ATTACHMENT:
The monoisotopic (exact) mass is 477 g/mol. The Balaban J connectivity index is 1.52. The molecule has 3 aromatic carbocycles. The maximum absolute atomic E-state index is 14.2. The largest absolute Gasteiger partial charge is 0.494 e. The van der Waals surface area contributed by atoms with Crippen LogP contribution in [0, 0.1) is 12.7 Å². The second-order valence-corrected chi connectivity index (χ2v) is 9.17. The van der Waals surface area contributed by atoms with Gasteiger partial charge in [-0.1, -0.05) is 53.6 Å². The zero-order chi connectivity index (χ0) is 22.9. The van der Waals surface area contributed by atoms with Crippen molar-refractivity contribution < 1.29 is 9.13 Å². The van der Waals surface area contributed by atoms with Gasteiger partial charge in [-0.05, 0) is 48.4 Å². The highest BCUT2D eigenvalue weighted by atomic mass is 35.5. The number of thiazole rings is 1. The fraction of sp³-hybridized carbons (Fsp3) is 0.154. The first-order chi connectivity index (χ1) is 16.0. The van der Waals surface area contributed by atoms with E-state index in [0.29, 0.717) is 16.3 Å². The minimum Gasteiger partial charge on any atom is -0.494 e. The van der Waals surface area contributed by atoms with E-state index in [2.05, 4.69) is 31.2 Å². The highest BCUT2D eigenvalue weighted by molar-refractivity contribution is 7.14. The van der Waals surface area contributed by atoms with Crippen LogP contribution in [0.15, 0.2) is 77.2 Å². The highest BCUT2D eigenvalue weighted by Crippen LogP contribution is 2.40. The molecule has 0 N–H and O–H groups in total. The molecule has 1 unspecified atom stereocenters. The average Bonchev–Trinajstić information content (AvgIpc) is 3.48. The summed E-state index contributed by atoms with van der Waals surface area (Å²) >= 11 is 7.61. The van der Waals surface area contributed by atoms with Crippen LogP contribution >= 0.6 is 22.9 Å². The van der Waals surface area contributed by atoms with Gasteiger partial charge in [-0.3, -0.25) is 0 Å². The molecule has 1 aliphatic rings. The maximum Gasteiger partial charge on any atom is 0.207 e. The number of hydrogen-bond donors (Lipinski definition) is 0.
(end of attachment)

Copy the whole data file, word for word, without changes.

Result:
The monoisotopic (exact) mass is 477 g/mol. The Balaban J connectivity index is 1.52. The molecule has 3 aromatic carbocycles. The maximum absolute atomic E-state index is 14.2. The largest absolute Gasteiger partial charge is 0.494 e. The van der Waals surface area contributed by atoms with Crippen LogP contribution in [0, 0.1) is 12.7 Å². The second-order valence-corrected chi connectivity index (χ2v) is 9.17. The van der Waals surface area contributed by atoms with Gasteiger partial charge in [-0.1, -0.05) is 53.6 Å². The zero-order chi connectivity index (χ0) is 22.9. The van der Waals surface area contributed by atoms with Crippen molar-refractivity contribution < 1.29 is 9.13 Å². The van der Waals surface area contributed by atoms with Gasteiger partial charge in [-0.05, 0) is 48.4 Å². The highest BCUT2D eigenvalue weighted by atomic mass is 35.5. The number of thiazole rings is 1. The fraction of sp³-hybridized carbons (Fsp3) is 0.154. The first-order chi connectivity index (χ1) is 16.0. The van der Waals surface area contributed by atoms with E-state index in [0.29, 0.717) is 16.3 Å². The minimum Gasteiger partial charge on any atom is -0.494 e. The van der Waals surface area contributed by atoms with E-state index in [2.05, 4.69) is 31.2 Å². The highest BCUT2D eigenvalue weighted by molar-refractivity contribution is 7.14. The van der Waals surface area contributed by atoms with Crippen LogP contribution in [0.15, 0.2) is 77.2 Å². The highest BCUT2D eigenvalue weighted by Crippen LogP contribution is 2.40. The molecule has 0 N–H and O–H groups in total. The molecule has 1 unspecified atom stereocenters. The average Bonchev–Trinajstić information content (AvgIpc) is 3.48. The summed E-state index contributed by atoms with van der Waals surface area (Å²) >= 11 is 7.61. The van der Waals surface area contributed by atoms with Crippen LogP contribution >= 0.6 is 22.9 Å². The van der Waals surface area contributed by atoms with Gasteiger partial charge in [-0.3, -0.25) is 0 Å². The molecule has 1 aliphatic rings. The maximum Gasteiger partial charge on any atom is 0.207 e. The number of hydrogen-bond donors (Lipinski definition) is 0.